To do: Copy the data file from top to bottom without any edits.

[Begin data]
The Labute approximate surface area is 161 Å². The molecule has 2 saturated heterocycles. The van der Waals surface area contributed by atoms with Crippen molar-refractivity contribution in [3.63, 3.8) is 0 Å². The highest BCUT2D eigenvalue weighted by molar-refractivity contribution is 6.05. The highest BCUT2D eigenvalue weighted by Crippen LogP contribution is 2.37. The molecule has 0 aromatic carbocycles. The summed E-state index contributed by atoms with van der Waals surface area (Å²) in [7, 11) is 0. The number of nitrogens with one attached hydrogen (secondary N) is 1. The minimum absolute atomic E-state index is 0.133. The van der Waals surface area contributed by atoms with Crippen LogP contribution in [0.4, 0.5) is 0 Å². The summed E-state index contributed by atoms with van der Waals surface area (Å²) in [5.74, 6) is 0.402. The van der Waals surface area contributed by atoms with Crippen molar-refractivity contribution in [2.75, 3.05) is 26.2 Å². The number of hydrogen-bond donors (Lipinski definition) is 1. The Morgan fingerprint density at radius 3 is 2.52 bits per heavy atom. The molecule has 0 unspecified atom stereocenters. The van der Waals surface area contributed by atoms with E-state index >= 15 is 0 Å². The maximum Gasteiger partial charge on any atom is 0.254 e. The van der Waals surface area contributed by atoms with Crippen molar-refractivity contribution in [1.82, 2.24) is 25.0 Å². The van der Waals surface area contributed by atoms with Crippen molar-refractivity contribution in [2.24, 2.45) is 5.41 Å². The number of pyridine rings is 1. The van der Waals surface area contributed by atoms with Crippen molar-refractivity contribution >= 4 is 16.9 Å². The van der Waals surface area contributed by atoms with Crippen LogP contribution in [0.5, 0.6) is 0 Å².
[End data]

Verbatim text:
The Labute approximate surface area is 161 Å². The molecule has 2 saturated heterocycles. The van der Waals surface area contributed by atoms with Crippen molar-refractivity contribution in [3.63, 3.8) is 0 Å². The highest BCUT2D eigenvalue weighted by molar-refractivity contribution is 6.05. The highest BCUT2D eigenvalue weighted by Crippen LogP contribution is 2.37. The molecule has 0 aromatic carbocycles. The summed E-state index contributed by atoms with van der Waals surface area (Å²) in [7, 11) is 0. The number of nitrogens with one attached hydrogen (secondary N) is 1. The minimum absolute atomic E-state index is 0.133. The van der Waals surface area contributed by atoms with Crippen LogP contribution in [0.4, 0.5) is 0 Å². The summed E-state index contributed by atoms with van der Waals surface area (Å²) in [5.74, 6) is 0.402. The van der Waals surface area contributed by atoms with Crippen molar-refractivity contribution in [2.75, 3.05) is 26.2 Å². The number of hydrogen-bond donors (Lipinski definition) is 1. The Morgan fingerprint density at radius 3 is 2.52 bits per heavy atom. The molecule has 0 unspecified atom stereocenters. The van der Waals surface area contributed by atoms with E-state index >= 15 is 0 Å². The maximum Gasteiger partial charge on any atom is 0.254 e. The van der Waals surface area contributed by atoms with Crippen molar-refractivity contribution in [1.82, 2.24) is 25.0 Å². The van der Waals surface area contributed by atoms with Crippen molar-refractivity contribution in [2.24, 2.45) is 5.41 Å². The number of pyridine rings is 1. The van der Waals surface area contributed by atoms with Crippen molar-refractivity contribution >= 4 is 16.9 Å². The van der Waals surface area contributed by atoms with Crippen LogP contribution in [0.5, 0.6) is 0 Å².